Women’s curling worlds on hold after COVID-19 cases found amongst broadcast crew
The women’s world curling championship was put on pause after several positive COVID-19 cases were detected Sunday morning amongst the broadcast crew in Calgary, but play is set to continue.
There have been four confirmed positive cases. The medical officials are currently carrying out their investigation that incorporates additional testing, including testing for variants of concern, as well as contact tracing.
In a news release, the World Curling Federation says after a series of scheduled testing, the positive cases were detected amongst the competition broadcast staff.
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The morning draw was postponed out of “an abundance of caution.” Officials say the postponed games from this morning will be played at a time yet to be determined next week.
In a later statement, the WCF said play would resume later Sunday afternoon since all scheduled testing for athletes and competition officials returned negative results.
Organizers were exploring options to incorporate the postponed seventh draw into the upcoming schedule, the WCF said.
A source inside the broadcast bubble told CBC Sports after Saturday night’s broadcast they were instructed to immediately isolate in their rooms. They continue to isolate.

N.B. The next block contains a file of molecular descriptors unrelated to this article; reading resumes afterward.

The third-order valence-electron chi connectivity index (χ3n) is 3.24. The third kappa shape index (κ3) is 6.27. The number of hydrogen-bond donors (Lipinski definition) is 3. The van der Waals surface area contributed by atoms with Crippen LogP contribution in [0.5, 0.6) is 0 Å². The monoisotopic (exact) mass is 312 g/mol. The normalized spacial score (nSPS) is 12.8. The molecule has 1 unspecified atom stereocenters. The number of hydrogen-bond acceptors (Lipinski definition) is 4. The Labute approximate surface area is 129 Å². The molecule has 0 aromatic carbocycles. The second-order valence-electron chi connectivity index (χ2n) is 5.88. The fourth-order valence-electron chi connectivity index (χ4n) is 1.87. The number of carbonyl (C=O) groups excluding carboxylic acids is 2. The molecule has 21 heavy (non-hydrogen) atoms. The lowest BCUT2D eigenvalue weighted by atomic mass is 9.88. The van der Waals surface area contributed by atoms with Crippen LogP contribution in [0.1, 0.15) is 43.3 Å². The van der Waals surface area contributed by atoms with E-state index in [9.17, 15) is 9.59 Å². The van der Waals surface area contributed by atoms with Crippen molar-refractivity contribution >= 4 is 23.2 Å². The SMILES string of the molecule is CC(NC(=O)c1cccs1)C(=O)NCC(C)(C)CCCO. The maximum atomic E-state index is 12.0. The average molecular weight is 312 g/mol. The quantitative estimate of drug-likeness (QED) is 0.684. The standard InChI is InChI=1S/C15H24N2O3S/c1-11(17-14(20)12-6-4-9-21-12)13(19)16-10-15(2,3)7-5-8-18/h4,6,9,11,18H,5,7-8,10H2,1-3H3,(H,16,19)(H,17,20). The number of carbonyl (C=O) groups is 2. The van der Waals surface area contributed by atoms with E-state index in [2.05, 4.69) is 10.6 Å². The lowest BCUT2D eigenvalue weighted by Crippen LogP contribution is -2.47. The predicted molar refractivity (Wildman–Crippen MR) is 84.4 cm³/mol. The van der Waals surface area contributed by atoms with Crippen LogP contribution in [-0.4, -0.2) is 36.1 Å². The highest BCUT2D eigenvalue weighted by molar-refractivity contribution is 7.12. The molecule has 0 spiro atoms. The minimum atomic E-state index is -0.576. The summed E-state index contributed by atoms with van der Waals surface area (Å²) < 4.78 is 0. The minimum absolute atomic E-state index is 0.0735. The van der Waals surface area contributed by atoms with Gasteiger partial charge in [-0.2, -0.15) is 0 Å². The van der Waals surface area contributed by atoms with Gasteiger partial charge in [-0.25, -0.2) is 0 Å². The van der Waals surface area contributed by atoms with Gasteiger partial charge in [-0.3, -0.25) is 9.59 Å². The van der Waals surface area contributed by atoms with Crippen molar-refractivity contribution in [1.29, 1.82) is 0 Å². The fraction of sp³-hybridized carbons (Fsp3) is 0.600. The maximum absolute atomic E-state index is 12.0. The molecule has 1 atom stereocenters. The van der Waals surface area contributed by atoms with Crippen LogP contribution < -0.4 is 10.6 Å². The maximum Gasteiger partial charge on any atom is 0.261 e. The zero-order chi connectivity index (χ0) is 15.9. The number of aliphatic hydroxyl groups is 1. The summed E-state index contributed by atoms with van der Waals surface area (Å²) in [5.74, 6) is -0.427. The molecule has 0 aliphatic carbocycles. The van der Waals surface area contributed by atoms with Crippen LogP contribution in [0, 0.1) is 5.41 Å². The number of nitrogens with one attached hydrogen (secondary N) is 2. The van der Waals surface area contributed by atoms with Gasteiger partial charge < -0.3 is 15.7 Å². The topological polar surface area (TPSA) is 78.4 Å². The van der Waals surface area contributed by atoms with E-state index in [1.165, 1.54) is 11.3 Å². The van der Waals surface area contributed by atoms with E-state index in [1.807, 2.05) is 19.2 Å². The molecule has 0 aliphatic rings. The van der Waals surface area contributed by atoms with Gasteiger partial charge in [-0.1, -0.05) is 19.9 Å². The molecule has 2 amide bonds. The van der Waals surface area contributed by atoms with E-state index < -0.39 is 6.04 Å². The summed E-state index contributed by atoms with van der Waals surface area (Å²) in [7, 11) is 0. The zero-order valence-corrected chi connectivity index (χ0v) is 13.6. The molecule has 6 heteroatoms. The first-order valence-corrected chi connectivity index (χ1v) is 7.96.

Broadcasting from the world championship will be on hold throughout Sunday meaning none of the games will be televised or streamed. The games will also not be televised on Monday or Tuesday morning.
‘Heightened level of concern’
The source also said there is a “heightened level of concern” inside the bubble. The broadcast crew is in a different hotel from the players competing in the event.
“While the impacted staff remain in isolation during the expanded testing and contact tracing, broadcasting will be on hold until they are medically cleared to return by the competition medical officials and Alberta Health,” WCF wrote in their release.
Practices scheduled for Wednesday leading into the event were postponed as health officials investigated the positive cases.
World Curling Federation and Curling Canada officials say they have robust health and safety protocols in place under the guidance of federal, provincial and local health officials, and are following protocol.
“The health and safety of our athletes, officials, staff and the community at large are always our primary concern and will continue to be so as we address this latest challenge,” WCF wrote in the release.